“Italy’s Favorite Coffee” – buy it in bulk for $6 a bag!

I’ve learned a lot over the years – enough to know that I’m still learning. Again, it’s like photography. You can learn the basics (composition, shutter, aperture) in a day, and then spend the rest of your life in pursuit of excellence. There are many variables that contribute to a great cup of coffee – the bean, the roast, the grind, the water, and the “extraction” process. The one constant is the need for good water. As for the rest, you can change ’em up to see what suits you.

My goal over time here is to document the various means of making coffee when camping. For our first video, we take a look at the world’s most popular coffee maker. Bialetti has been selling “Moka Pot” coffee makers since 1933 – just a couple of years after Wally Byam started Airstream! They are a staple in every Italian household. If you go to Italy and stay in a B&B, chances are that your morning brew will be made with one of these durable contraptions. Not only do they make a nice cup of espresso (well, it’s technically “almost espresso” because the pot doesn’t create the same pressure as a true espresso maker) but you can buy one on Amazon for a measly $20. See? Good coffee doesn’t need to be expensive.

Italian coffee pots are ideal for camping (even tent camping) because they do not require electricity. They are also quite compact. Our “three cup” version is about the size of a travel coffee mug. The downsides to this approach? First of all, they use some of your propane. Secondly, there’s a bit of mess.

If you want minimal mess, consider this video:

I know what you’re thinking. Instant coffee? Didn’t I just blather on about roast and grind and extraction? What does instant coffee have to do with quality? Admittedly, I am stepping onto treacherous ground here by even suggesting that instant coffee may be worthy of consideration.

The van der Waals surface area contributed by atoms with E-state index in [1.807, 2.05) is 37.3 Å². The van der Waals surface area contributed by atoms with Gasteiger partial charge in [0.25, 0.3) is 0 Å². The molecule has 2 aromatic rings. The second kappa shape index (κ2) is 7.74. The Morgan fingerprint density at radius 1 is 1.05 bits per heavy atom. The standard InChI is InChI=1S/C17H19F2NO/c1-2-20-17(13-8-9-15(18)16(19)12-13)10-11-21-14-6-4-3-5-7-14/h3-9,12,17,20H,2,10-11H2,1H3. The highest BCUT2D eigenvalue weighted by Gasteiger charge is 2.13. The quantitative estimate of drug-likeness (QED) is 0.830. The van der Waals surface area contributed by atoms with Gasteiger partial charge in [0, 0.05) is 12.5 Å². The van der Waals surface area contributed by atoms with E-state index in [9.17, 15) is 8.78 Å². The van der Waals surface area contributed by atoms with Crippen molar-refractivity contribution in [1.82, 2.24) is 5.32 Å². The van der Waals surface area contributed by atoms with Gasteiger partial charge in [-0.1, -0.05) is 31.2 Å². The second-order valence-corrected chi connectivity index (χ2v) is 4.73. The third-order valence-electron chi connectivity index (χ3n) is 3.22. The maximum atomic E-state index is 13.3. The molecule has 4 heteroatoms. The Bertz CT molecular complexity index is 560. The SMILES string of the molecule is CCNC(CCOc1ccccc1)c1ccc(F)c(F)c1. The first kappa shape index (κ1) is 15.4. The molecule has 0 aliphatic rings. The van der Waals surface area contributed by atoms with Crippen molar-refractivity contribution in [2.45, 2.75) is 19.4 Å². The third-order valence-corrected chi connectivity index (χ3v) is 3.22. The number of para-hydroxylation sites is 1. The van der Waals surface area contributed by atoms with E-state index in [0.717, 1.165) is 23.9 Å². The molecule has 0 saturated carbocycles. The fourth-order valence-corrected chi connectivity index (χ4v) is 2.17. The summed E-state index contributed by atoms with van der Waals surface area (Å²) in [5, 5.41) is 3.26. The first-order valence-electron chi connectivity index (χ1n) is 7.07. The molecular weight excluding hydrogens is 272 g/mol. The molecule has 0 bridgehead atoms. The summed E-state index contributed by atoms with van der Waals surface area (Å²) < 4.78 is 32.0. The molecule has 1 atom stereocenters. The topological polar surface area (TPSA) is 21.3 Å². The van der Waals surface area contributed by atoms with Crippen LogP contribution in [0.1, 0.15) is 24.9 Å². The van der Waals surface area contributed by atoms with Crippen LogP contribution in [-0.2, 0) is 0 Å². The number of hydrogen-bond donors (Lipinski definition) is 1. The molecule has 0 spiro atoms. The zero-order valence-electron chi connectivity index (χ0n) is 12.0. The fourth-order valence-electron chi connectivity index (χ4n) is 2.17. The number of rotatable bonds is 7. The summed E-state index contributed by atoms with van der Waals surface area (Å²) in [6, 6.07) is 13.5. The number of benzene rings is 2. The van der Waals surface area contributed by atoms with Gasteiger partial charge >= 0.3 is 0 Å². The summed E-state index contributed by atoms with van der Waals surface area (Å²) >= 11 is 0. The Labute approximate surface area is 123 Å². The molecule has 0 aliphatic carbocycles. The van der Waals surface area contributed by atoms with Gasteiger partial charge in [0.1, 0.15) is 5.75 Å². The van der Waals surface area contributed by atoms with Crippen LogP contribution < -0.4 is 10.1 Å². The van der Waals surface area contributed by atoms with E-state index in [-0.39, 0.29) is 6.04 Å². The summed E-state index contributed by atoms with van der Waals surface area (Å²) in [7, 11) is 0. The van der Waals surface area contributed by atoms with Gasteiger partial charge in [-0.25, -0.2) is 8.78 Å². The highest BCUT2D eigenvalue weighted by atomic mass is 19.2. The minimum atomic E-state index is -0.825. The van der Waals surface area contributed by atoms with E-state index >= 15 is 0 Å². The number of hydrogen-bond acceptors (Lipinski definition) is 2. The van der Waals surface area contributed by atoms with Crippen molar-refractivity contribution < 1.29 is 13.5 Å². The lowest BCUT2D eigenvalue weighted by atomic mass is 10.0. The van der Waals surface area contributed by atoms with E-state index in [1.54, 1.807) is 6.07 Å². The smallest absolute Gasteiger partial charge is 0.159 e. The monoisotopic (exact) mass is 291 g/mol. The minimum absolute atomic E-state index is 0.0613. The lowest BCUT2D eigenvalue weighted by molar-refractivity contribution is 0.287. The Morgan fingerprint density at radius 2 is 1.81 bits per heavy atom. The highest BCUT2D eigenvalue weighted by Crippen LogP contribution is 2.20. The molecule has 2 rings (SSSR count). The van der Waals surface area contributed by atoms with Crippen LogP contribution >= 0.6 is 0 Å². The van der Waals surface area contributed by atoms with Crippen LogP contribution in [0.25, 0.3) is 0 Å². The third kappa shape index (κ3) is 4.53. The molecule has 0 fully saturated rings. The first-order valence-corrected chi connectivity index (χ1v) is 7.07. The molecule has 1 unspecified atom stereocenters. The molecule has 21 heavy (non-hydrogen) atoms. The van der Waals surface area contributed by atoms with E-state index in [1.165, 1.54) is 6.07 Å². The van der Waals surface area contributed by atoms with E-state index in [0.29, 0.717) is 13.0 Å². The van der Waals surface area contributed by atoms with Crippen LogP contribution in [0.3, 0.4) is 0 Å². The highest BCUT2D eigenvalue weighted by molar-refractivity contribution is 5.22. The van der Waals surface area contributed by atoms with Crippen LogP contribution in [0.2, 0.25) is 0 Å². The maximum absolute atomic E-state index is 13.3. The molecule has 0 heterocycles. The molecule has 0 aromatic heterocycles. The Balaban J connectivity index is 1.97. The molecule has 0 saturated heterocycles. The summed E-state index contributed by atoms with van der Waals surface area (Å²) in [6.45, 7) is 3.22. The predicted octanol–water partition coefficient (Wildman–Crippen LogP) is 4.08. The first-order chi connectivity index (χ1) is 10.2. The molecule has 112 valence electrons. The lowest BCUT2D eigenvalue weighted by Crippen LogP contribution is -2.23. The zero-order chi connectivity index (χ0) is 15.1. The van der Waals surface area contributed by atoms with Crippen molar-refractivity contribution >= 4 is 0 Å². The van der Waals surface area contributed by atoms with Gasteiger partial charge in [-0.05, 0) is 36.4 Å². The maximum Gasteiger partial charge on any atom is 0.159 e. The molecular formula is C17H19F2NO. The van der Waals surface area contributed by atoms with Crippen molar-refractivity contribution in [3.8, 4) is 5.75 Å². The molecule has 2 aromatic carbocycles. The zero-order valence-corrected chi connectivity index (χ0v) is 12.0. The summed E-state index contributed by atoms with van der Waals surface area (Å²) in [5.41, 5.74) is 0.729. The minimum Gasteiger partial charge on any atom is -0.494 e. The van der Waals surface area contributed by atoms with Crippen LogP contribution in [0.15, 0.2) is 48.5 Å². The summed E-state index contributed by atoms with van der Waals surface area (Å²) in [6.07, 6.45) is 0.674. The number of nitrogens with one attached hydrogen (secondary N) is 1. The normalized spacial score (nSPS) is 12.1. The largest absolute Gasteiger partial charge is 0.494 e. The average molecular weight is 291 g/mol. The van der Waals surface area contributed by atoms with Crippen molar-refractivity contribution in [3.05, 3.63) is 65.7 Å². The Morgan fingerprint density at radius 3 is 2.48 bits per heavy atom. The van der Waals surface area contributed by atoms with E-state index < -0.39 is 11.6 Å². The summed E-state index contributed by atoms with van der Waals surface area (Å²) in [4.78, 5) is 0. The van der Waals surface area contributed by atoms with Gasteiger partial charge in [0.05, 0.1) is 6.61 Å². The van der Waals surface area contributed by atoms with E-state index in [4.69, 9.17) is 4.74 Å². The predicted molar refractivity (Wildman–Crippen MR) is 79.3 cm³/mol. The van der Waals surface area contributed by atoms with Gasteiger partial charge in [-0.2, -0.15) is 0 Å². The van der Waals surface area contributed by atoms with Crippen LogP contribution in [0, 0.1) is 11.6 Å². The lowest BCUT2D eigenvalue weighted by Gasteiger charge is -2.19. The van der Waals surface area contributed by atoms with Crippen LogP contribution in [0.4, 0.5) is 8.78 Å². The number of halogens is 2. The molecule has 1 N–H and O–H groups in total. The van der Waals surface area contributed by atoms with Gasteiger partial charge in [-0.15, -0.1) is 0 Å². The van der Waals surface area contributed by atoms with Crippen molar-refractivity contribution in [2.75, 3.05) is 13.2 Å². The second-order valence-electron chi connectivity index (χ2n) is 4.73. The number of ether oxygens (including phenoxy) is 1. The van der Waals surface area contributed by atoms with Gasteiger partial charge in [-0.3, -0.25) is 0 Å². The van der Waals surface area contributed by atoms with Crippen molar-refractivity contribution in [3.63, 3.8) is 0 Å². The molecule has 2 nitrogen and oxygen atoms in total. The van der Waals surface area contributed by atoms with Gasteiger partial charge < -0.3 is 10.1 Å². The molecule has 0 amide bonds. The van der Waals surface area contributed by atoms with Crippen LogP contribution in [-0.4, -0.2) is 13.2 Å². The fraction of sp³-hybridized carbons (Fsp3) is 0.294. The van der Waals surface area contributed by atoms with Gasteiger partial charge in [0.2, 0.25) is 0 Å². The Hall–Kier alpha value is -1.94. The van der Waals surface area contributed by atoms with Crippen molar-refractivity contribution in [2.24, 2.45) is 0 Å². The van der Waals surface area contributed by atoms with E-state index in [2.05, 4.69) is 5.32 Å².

Yes, in the past, instant coffees have been rather terrible facsimiles of the real thing.

Yes, it’s probably true that most instant coffees still taste like dirty lawnmower oil.

I love Trader Joe’s, but HATE their instant coffee. This horrid nasty stuff is frankly undrinkable. That’s why there’s mold growing inside this jar.

Nevertheless (and I’m probably destroying my coffee snob credentials here), there are a couple of instant coffees that are surprisingly decent.

The first is Starbucks Via. If you drink Via you retain your snob status because the stuff is more expensive than plutonium. Plus, every package comes equipped with its own stylish Starbucks logo. Via is a weird product – kind of like a practical Ferrari hatchback. You may be inclined to mock it, but you can’t deny that it delivers the goods. I daresay that Starbucks Via would perform well in blind taste tests. This would make a great ad campaign, if Folger’s hadn’t already done it.

A Ferrari FF, aka “the Starbucks Via of automobiles.”

Of course there’s an alternative to Via. It costs one-tenth the price and it’s available everywhere…